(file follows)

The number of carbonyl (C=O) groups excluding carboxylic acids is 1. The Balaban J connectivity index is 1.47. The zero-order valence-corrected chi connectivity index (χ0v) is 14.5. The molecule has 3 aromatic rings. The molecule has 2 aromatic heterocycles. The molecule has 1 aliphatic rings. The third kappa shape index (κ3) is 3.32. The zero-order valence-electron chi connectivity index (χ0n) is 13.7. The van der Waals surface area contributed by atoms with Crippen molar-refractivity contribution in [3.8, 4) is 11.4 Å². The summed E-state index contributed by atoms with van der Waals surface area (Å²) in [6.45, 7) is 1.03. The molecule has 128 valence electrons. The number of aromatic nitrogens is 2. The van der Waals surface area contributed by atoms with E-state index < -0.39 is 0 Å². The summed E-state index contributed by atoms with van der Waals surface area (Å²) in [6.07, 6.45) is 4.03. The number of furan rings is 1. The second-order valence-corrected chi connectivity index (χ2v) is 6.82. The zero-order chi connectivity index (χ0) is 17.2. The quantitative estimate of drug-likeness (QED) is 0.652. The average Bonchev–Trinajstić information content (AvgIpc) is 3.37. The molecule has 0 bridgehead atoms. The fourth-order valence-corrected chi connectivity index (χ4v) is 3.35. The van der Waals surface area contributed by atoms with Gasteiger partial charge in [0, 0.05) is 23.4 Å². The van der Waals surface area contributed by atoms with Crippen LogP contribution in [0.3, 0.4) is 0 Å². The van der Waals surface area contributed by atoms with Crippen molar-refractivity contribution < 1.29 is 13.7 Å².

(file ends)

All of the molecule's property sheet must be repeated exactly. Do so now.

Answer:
The number of carbonyl (C=O) groups excluding carboxylic acids is 1. The Balaban J connectivity index is 1.47. The zero-order valence-corrected chi connectivity index (χ0v) is 14.5. The molecule has 3 aromatic rings. The molecule has 2 aromatic heterocycles. The molecule has 1 aliphatic rings. The third kappa shape index (κ3) is 3.32. The zero-order valence-electron chi connectivity index (χ0n) is 13.7. The van der Waals surface area contributed by atoms with Crippen molar-refractivity contribution in [3.8, 4) is 11.4 Å². The summed E-state index contributed by atoms with van der Waals surface area (Å²) in [6.45, 7) is 1.03. The molecule has 128 valence electrons. The number of aromatic nitrogens is 2. The van der Waals surface area contributed by atoms with E-state index < -0.39 is 0 Å². The summed E-state index contributed by atoms with van der Waals surface area (Å²) in [6.07, 6.45) is 4.03. The number of furan rings is 1. The second-order valence-corrected chi connectivity index (χ2v) is 6.82. The zero-order chi connectivity index (χ0) is 17.2. The quantitative estimate of drug-likeness (QED) is 0.652. The average Bonchev–Trinajstić information content (AvgIpc) is 3.37. The molecule has 0 bridgehead atoms. The fourth-order valence-corrected chi connectivity index (χ4v) is 3.35. The van der Waals surface area contributed by atoms with Gasteiger partial charge in [0, 0.05) is 23.4 Å². The van der Waals surface area contributed by atoms with Crippen LogP contribution in [0.3, 0.4) is 0 Å². The van der Waals surface area contributed by atoms with Crippen molar-refractivity contribution < 1.29 is 13.7 Å².